In late 2017 the Michigan Department of Environmental Quality (MDEQ) asked MCWC to provide our stream monitoring data of Twin and Chippewa Creeks in Osceola County. MCWC started monitoring local streams because of Nestle Ice Mountain’s desire to increase its water taking.
Letter to MDEQ:
January 10, 2018
Dear C. Heidi Grether, Director of DEQ
Jon W. Allan, Director of Office of Great Lakes
We appreciate the opportunity to respond to your letter of December 20th, 2017 and
provide you with the findings of our data collection efforts over the summer of 2017.
We will also share our position on the environmental status of Twin and Chippewa
Creeks in Osceola Township in Osceola County.
According to a prior communication from you to Michigan Citizens for Water
Conservation (MCWC), the January 5, 2016 SSR authorization was incomplete and a
conditional authorization only in the sense that Nestle must also obtain a permit under
Section 17 of the Safe Drinking Water Act to increase its water pumping rate from 150
gallons per minute to 250 gallons per minute; NOT the 250 gallons per minute to 400
gallons per minute stated in your December 20th letter. Also in your December 20th
letter, you stated the permit application had NOT been submitted BEFORE the site
specific review was APPROVED. We find this to be irregular and wonder whether
procedural fidelity was followed.
MCWC objects to the lack of public notice and awareness, prior to the DEQ’s SSR Jan.
2016 authorization. The citizens of Michigan deserve as much public notice and
transparency as possible in all the permitting actions of the DEQ. Clearly MCWC feels
the DEQ needs to do better in both public notice and transparency with these types of
permitting actions in the future.
Before we reference our summer 2017 survey data, MCWC would like to reference the
113 page detailed comments to the DEQ concerning the White Pine Springs Well 101
application by the FLOW organization. Dr. Hyndman and Dr. Luttenton are world-class
scientists who documented the significant environmental damages done to Twin and
Chippewa Creeks by the water taking by Nestle at 150 or 250 gallons per minute.
It is also important to note, according to the United States Weather Service, the yearly
rainfall rates for mid-Michigan was ten inches above normal for the period ending in
July, 2017. This area includes the entire area surrounding Evart, including the
Township of Osceola where Twin and Chippewa Creeks are located.
The MCWC Summer 2017 survey on Twin and Chippewa Creeks was conducted on
July 31, 2017 by John McLane and Jim Maturen, two MCWC board members. John is
a surveyor and the retired lead surveyor for the largest natural gas company in
Michigan. Jim is a retired Michigan State Police Officer and a retired County
Commissioner from Osceola County.
We have also attached Jim Maturen’s report on this survey and the summary reference
to the DNR’s whirling disease survey on Twin and Chippewa Creeks conducted in 2000.
It also should be noted that John McLane led a group of three DNR personnel on a 3-v
hour site survey of Twin and Chippewa Creeks in late June of 2017.
The MCWC survey design was simple. Measure the depth of water in the culverts.
Measure the normal historic water mark level in the culverts from the bottom of the
culverts. Subtract the first measurement from the second to determine whether there
was surface water loss. Take the water temperature.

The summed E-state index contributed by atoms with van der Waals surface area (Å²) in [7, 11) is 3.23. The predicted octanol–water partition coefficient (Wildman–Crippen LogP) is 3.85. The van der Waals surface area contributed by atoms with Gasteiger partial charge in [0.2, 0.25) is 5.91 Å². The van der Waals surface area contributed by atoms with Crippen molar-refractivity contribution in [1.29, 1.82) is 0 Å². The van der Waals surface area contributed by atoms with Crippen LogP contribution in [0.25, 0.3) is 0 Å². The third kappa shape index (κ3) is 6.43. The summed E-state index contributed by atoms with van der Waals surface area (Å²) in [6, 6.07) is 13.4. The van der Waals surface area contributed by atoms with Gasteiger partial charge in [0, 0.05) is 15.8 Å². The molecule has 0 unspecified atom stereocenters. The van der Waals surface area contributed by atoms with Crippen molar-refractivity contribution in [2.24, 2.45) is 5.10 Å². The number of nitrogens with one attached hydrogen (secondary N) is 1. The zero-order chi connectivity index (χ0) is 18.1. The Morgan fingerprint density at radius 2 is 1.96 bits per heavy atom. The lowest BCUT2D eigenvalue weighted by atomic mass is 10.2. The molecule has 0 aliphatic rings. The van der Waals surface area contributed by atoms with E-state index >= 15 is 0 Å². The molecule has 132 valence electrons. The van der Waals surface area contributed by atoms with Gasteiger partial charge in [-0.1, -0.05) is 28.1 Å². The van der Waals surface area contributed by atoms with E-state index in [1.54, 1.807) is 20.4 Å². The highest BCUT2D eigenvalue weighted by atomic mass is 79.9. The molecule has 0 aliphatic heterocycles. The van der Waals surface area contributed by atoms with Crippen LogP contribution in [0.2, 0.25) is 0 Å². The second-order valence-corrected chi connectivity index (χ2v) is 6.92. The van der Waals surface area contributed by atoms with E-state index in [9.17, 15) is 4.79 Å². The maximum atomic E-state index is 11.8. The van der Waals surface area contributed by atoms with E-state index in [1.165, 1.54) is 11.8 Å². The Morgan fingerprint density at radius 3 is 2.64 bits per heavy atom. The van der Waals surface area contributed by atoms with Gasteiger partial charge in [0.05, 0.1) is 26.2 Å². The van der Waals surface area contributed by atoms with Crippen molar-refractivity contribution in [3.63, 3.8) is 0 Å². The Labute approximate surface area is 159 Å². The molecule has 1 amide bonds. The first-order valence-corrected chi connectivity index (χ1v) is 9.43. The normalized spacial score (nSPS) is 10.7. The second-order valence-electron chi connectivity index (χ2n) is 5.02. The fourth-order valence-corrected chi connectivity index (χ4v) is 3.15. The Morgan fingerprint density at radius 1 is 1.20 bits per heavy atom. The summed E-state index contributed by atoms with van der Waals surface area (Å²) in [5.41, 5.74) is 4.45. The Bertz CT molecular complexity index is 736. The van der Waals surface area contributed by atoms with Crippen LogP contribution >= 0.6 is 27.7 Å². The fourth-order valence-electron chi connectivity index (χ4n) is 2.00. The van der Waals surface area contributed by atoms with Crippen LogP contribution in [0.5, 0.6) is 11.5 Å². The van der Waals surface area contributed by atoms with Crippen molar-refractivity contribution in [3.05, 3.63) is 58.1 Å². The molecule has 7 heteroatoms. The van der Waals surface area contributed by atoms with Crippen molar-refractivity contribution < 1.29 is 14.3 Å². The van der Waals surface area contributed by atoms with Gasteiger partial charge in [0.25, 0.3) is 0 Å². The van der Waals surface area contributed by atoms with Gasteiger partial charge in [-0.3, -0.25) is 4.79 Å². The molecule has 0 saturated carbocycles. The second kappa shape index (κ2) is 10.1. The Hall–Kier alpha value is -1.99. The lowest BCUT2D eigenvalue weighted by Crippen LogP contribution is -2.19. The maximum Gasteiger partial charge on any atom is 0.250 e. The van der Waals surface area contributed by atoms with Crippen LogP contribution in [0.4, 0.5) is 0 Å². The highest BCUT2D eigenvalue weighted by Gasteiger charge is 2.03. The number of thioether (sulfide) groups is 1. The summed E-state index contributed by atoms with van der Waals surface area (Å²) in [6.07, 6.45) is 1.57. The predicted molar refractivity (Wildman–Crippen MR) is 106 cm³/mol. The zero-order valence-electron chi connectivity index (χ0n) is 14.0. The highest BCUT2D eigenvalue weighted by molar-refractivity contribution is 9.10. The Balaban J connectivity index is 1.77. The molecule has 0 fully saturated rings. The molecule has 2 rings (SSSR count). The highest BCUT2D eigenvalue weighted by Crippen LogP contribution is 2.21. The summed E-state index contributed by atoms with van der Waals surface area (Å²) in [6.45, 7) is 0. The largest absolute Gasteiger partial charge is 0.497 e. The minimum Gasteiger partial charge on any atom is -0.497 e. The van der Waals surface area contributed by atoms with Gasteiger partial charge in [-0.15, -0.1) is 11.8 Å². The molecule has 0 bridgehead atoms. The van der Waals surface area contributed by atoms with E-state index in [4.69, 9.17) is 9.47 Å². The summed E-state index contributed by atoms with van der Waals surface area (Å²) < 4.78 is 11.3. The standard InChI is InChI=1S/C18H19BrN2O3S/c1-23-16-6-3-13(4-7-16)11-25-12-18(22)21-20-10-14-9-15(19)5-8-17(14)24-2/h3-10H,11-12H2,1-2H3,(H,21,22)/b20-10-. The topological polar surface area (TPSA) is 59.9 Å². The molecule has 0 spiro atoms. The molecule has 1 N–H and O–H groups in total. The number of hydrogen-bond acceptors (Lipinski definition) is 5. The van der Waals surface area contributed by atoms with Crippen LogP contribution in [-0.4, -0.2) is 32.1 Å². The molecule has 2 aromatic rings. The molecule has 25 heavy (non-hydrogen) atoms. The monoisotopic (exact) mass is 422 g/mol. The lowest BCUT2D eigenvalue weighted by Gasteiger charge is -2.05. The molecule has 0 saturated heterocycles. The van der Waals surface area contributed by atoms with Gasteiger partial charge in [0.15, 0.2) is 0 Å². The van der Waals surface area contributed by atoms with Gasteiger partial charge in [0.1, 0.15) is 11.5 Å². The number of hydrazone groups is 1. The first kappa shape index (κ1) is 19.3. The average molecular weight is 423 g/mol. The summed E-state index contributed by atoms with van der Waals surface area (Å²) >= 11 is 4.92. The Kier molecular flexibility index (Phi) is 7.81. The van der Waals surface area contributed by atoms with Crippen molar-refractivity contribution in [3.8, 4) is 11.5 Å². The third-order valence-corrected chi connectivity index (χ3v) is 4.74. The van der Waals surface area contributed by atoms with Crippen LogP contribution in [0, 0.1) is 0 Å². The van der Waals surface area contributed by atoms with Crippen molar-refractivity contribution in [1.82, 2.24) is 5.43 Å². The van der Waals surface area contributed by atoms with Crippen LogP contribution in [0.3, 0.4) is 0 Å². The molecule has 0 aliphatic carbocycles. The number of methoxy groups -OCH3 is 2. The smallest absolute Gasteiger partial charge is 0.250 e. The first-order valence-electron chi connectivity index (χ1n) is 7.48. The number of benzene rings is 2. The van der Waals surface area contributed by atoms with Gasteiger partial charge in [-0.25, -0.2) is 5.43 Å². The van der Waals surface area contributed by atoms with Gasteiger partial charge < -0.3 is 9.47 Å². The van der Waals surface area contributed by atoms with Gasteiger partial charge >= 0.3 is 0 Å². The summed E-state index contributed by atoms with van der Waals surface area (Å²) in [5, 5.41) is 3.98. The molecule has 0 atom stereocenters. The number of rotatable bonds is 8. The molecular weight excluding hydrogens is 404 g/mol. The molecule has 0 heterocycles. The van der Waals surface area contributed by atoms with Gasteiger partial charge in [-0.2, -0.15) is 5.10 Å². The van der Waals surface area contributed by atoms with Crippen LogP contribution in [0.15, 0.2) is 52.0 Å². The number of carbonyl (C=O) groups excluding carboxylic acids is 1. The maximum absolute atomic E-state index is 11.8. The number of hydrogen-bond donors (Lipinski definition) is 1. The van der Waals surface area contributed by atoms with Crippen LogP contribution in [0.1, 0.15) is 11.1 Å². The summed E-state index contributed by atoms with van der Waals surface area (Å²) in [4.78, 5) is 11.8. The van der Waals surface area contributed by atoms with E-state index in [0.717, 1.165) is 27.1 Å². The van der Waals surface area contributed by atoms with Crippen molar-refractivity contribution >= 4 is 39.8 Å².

Instruments used were a yard stick and temperature sensor from sport fishing gear.
It is a matter of public record that the Nestle Corporation offered at an Osceola
Township meeting in April of 2017 to replace ALL CULVERTS in Osceola Township free
of charge. So evidently, should the DEQ become familiar with a culvert in need of
replacing, the Nestle Corporation probably would like to buy a new one.
MCWC believes the significant loss of surface waters in Twin and Chippewa Creeks is
significant environmental damage that is primarily the result of the water takings by the
Nestle Corporation. We believe the surface water loss combined with the significant
aquatic life loss on both creeks constitute major environmental damage and warrant
establishing a moratorium on Nestle water taking from White Pine Springs well 101,
until such time as the historic normal surface water levels are restored to both Twin and
While it is important to recognize that DEQ must protect Twin and Chippewa Creeks
from further environmental damage, it is also important to understand the difficulties the
DEQ has had in attempting to administer and monitor the Nestle water taking permits.
Clearly, reliance upon administrative rules that allow Nestle to summarize their
withdrawals and report annually, leaves the DEQ without important information that the
DEQ should have and the public has a right to. MCWC feels the DEQ should review
the monitoring and reporting requirements for large scale water taking and revise them
to provide much more public transparency and real data availability in the monitoring
Finally, MCWC believes the DEQ needs to change the monitoring and data collection
process and rules for large scale water takers to require as a condition of permitting that
the monitoring and data collection be done by the US Geological Survey.
If you have questions or you would further like to discuss the Summer 2017 survey
and/or the ideas presented here, please feel free to contact MCWC.
Board of Michigan Citizens for Water Conservation
Peggy Case, President 231-275-2244 Jeff Ostahowski, VP 231-598-9166
John McLane, Jim Maturen, Christopher Swier, Karen Turnbull, Wendy Nystrom,
Diane Weckerle, Pam Gilbert, Shannon Abbott, Ken Ford
Gov. Rick Snyder
Also published on Medium.